In 2012 I began working in a telecommunications firm. The firm had two possible products and had recently decided which one to develop based on the results of data from a market research and marketing intelligence report.
The CTO explained that since the major sources of competition had been identified, there was no need for me to conduct a full competitive intelligence (CI) analysis. Therefore, I was asked to concentrate on any new contenders entering the market. Luckily enough, I did not follow instructions.
The importance of CI in product development
My experience as a CI manager had taught me the importance of conducting a wide market analysis to assess each player’s strategic positioning and in doing so, I had uncovered a major competitor not mentioned in the report.
Upon deeper investigation, I understood that the competitor had begun product development two years earlier and were soon to release the product. Due to the competitor’s strong product, position and status - this was a true game changer. Once management were informed, the company decided to switch product focus and in hindsight saved millions by discovering CI insights. I often wonder how things would have been different without the use of CI.
The CI role today
While all companies do some type of CI, the role of CI analyst today is found mostly in large organizations or specific industries. Mid-size to smaller firms (and especially startups) rarely manage to allocate the budget for a full time CI expert. Yet, since some understanding of the market players is needed, CI today usually falls under the responsibility of the product marketing manager (PMM).
There are vast differences in the approach, analytical tools and communication mode between a CI manager and PM manager. As someone who has worn both hats, I often worry that many of the additional aspects of CI are overlooked as a result. For example, in the above example a PMM with a market research report listing a group of competitors would most likely focus on messaging, positioning or branding of the players already on the list and not search for additional players or products.
The interplay between CI and product marketing
Placing CI under product marketing enables a focused competitive analysis, yet most PMMs do not have the background, training and time frame to research, analyze and communicate a full range of findings to all the relevant parties.
Many CI professionals also include strategic foresight in their tool arsenal offering further insight into market trends and future market changes. A company that does not have access to the full range of information is working with a limited market view and senior management often misses out on the information and insights this information brings.
There is no doubt that market and competitive data are vital to the product marketing role. A comprehensive understanding of the market aids in developing a GTM strategy, developing the messaging and position, content planning and helping the product team develop their roadmap. Yet if the competitive analysis falls solely on the PMM with limited training and experience, there is bound to be information that falls between the cracks.
How can we ensure product marketers receive training to competently carry out the research, gain analysis skills and are equipped with the tools to communicate the information?
Under current economic circumstances, together with the popularity of lean organizations and growing unemployment rates, an opportunity has arisen for PMMs to expand their responsibilities and make the PMM role a more strategic and central one. While this places an additional burden on the PMM and the PM team, it can also be positioned to the PMM’s benefit.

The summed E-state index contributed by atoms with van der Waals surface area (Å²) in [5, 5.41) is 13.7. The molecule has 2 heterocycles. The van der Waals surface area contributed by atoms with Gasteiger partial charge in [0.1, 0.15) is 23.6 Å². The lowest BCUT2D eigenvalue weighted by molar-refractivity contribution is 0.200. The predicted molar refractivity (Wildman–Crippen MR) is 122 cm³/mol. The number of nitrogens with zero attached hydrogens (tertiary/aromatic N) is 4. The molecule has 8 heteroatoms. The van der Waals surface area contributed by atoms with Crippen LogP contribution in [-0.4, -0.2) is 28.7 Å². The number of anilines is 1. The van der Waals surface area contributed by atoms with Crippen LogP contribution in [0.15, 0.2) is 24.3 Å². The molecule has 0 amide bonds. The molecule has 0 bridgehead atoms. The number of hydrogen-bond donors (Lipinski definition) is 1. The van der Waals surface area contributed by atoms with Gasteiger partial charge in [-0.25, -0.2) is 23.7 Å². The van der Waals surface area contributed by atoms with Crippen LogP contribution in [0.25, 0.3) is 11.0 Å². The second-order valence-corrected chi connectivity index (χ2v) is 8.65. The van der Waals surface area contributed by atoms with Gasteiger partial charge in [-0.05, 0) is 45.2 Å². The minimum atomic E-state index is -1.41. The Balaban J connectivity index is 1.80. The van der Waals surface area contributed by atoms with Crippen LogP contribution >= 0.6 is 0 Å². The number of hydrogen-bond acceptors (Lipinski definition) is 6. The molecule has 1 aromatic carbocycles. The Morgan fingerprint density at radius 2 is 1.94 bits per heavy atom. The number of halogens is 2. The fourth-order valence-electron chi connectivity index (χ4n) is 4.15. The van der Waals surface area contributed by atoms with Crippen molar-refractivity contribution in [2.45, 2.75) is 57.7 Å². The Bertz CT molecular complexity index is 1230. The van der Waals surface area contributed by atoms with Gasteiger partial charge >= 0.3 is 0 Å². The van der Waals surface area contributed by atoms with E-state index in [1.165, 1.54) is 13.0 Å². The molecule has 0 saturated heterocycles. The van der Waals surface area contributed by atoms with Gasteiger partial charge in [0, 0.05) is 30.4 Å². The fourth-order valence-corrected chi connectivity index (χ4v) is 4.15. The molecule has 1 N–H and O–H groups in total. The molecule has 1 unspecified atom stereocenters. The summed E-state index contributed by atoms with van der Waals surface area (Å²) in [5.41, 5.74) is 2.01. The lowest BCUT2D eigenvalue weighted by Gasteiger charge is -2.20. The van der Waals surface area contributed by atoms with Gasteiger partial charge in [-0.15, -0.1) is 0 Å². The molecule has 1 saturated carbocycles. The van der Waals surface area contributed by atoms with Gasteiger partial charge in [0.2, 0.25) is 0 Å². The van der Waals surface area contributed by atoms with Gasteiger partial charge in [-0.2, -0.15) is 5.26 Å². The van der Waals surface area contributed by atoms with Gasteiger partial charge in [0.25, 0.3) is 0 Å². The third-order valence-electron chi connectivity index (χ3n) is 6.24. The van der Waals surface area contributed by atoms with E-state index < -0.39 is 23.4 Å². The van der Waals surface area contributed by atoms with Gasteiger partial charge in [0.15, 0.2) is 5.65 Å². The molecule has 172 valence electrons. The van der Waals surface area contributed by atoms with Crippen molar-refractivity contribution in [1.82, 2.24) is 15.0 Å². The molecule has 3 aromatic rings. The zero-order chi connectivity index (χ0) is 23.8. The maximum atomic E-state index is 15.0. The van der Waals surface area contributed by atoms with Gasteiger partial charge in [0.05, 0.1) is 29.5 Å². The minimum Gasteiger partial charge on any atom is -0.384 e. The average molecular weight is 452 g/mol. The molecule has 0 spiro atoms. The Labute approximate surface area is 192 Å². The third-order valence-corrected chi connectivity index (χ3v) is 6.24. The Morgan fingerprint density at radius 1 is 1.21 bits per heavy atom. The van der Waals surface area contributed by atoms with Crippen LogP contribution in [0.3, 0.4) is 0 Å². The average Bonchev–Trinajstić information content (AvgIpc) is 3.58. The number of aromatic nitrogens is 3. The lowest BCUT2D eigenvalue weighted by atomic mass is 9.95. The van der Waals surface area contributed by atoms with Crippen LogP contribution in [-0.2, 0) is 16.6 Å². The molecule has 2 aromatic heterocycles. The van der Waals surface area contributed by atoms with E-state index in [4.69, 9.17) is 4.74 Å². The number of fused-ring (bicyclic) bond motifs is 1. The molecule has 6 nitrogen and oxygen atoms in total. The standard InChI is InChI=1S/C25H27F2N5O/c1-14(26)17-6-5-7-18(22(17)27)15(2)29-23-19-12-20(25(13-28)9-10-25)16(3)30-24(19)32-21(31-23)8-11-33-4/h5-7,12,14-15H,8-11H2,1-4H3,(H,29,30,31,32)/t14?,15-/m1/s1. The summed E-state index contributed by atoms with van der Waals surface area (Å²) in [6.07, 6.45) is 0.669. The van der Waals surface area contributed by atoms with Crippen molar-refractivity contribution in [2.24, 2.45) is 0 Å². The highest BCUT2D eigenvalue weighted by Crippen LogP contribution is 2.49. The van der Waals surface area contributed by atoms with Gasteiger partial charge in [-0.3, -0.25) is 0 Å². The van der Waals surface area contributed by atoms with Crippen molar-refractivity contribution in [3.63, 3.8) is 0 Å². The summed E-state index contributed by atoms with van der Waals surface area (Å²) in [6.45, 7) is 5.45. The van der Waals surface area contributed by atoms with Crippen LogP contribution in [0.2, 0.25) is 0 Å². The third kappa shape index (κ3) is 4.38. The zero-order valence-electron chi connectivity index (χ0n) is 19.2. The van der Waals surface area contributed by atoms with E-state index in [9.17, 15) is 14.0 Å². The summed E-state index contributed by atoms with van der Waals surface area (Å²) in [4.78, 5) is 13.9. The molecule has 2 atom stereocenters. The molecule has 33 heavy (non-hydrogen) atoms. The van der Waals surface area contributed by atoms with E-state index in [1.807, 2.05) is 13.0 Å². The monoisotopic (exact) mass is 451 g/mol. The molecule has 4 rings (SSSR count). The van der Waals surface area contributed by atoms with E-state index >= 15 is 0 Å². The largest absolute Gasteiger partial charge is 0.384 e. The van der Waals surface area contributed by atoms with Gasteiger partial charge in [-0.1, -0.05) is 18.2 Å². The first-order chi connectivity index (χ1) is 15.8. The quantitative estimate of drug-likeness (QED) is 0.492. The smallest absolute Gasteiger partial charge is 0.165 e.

By adding the skillset to the PMM role, the PMM’s position becomes far more central to the entire organization. So, how do they learn the tools of the CI trade - research skills, analysis methodologies and modes of communicating this information to the necessary stakeholders? There are CI groups which offer training and courses such as SCIP and The Institute for Competitive Intelligence.
Research skills involve far more than knowing how to perform a Google search as it is vital to use trustworthy sources which can’t always be found on the web. While many software programs offer data collection, a list of reliable sources are often provided by large CI firms such as Aqute Intelligence who provide a comprehensive list of public data sources which can be used for gathering information.
Another great list of data sources can be retrieved at data journalist websites as journalists also need to gather data for their research. The Knight Center frequently offer MOOCs which provide data sources and approaches to data gathering. In addition, the sales team can be a great source of internal data.
Analysis skills require training and practice, yet a great place to start are classic books such as 'Analysis Without Paralysis' which provide an extensive guide to using the tools. There are various online tools and software, yet they have not yet reached the level, extent and depth that human analysis offers.
Once research and analysis has been carried out, the information needs to be communicated to relevant stakeholders.
The importance of collaboration
While most CI software excel at sending out the information to stakeholders, it can be very helpful to publish CI in a format that enables internal stakeholders to add any insights or information. I’ve seen Slack groups work in smaller startups and larger organizations as an alternative to an internal website.
Over history there have been hundreds of trades and professions that have disappeared as they failed to adapt to the changes and needs of society. Product Marketing is a fairly new role in many companies and by expanding the skillset and strategic role of the PMM, the popularity, demand and compensation for carrying out the responsibilities of the position will be elevated.